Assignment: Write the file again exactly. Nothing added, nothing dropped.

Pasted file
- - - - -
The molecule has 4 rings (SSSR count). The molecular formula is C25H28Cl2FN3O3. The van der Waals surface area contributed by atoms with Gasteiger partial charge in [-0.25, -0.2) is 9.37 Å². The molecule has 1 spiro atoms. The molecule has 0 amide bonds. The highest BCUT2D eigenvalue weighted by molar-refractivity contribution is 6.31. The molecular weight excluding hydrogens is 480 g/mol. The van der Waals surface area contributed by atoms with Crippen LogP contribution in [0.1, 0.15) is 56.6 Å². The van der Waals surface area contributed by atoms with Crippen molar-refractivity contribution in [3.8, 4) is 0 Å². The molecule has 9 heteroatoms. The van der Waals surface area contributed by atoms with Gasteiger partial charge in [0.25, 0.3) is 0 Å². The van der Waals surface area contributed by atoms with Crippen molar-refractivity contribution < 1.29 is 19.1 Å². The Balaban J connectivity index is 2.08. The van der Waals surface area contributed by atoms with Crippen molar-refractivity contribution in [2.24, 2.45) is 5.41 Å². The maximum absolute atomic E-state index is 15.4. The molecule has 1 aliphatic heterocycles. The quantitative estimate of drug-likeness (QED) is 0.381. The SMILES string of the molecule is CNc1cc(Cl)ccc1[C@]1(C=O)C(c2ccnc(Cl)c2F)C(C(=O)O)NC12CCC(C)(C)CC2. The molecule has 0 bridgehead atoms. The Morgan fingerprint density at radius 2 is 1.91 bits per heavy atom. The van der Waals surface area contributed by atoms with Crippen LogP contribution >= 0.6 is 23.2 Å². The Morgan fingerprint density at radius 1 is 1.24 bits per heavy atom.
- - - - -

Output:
The molecule has 4 rings (SSSR count). The molecular formula is C25H28Cl2FN3O3. The van der Waals surface area contributed by atoms with Gasteiger partial charge in [-0.25, -0.2) is 9.37 Å². The molecule has 1 spiro atoms. The molecule has 0 amide bonds. The highest BCUT2D eigenvalue weighted by molar-refractivity contribution is 6.31. The molecular weight excluding hydrogens is 480 g/mol. The van der Waals surface area contributed by atoms with Crippen LogP contribution in [0.1, 0.15) is 56.6 Å². The van der Waals surface area contributed by atoms with Crippen molar-refractivity contribution in [3.8, 4) is 0 Å². The molecule has 9 heteroatoms. The van der Waals surface area contributed by atoms with Gasteiger partial charge in [0.25, 0.3) is 0 Å². The van der Waals surface area contributed by atoms with Crippen molar-refractivity contribution < 1.29 is 19.1 Å². The Balaban J connectivity index is 2.08. The van der Waals surface area contributed by atoms with Crippen molar-refractivity contribution in [2.24, 2.45) is 5.41 Å². The maximum absolute atomic E-state index is 15.4. The molecule has 1 aliphatic heterocycles. The quantitative estimate of drug-likeness (QED) is 0.381. The SMILES string of the molecule is CNc1cc(Cl)ccc1[C@]1(C=O)C(c2ccnc(Cl)c2F)C(C(=O)O)NC12CCC(C)(C)CC2. The molecule has 0 bridgehead atoms. The Morgan fingerprint density at radius 2 is 1.91 bits per heavy atom. The van der Waals surface area contributed by atoms with Crippen LogP contribution >= 0.6 is 23.2 Å². The Morgan fingerprint density at radius 1 is 1.24 bits per heavy atom.